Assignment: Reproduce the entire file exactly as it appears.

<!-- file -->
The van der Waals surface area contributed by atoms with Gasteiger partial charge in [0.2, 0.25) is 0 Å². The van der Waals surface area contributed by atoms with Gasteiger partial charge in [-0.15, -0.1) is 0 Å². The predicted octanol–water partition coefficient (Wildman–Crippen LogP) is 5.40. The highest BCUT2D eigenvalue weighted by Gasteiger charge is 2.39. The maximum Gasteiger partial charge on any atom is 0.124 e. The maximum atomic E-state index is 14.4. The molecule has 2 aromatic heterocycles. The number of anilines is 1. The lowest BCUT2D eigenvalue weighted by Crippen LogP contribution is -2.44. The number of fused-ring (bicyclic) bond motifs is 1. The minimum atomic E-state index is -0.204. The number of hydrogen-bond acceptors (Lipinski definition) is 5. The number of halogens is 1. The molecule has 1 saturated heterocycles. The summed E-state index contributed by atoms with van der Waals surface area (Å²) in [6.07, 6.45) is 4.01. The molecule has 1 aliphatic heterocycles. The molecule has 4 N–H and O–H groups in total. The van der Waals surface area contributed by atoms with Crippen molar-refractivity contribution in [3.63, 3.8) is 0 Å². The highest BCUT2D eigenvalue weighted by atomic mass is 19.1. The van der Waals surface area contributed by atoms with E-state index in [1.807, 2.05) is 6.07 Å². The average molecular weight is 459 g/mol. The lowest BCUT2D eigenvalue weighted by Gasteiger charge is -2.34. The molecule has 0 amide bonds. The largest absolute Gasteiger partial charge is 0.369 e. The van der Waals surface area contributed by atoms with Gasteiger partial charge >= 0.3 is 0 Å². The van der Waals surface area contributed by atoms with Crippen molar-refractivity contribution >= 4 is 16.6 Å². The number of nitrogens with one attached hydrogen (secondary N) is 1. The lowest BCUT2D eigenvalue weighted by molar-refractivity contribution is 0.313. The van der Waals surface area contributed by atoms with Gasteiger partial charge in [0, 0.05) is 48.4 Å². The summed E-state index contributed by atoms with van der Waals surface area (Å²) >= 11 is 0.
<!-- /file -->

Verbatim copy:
The van der Waals surface area contributed by atoms with Gasteiger partial charge in [0.2, 0.25) is 0 Å². The van der Waals surface area contributed by atoms with Gasteiger partial charge in [-0.15, -0.1) is 0 Å². The predicted octanol–water partition coefficient (Wildman–Crippen LogP) is 5.40. The highest BCUT2D eigenvalue weighted by Gasteiger charge is 2.39. The maximum Gasteiger partial charge on any atom is 0.124 e. The maximum atomic E-state index is 14.4. The molecule has 2 aromatic heterocycles. The number of anilines is 1. The lowest BCUT2D eigenvalue weighted by Crippen LogP contribution is -2.44. The number of fused-ring (bicyclic) bond motifs is 1. The minimum atomic E-state index is -0.204. The number of hydrogen-bond acceptors (Lipinski definition) is 5. The number of halogens is 1. The molecule has 1 saturated heterocycles. The summed E-state index contributed by atoms with van der Waals surface area (Å²) in [6.07, 6.45) is 4.01. The molecule has 1 aliphatic heterocycles. The molecule has 4 N–H and O–H groups in total. The van der Waals surface area contributed by atoms with Crippen molar-refractivity contribution in [3.63, 3.8) is 0 Å². The highest BCUT2D eigenvalue weighted by atomic mass is 19.1. The van der Waals surface area contributed by atoms with E-state index in [1.807, 2.05) is 6.07 Å². The average molecular weight is 459 g/mol. The lowest BCUT2D eigenvalue weighted by Gasteiger charge is -2.34. The molecule has 0 amide bonds. The largest absolute Gasteiger partial charge is 0.369 e. The van der Waals surface area contributed by atoms with Gasteiger partial charge >= 0.3 is 0 Å². The van der Waals surface area contributed by atoms with Crippen molar-refractivity contribution >= 4 is 16.6 Å². The number of nitrogens with one attached hydrogen (secondary N) is 1. The lowest BCUT2D eigenvalue weighted by molar-refractivity contribution is 0.313. The van der Waals surface area contributed by atoms with Gasteiger partial charge in [0, 0.05) is 48.4 Å². The summed E-state index contributed by atoms with van der Waals surface area (Å²) >= 11 is 0.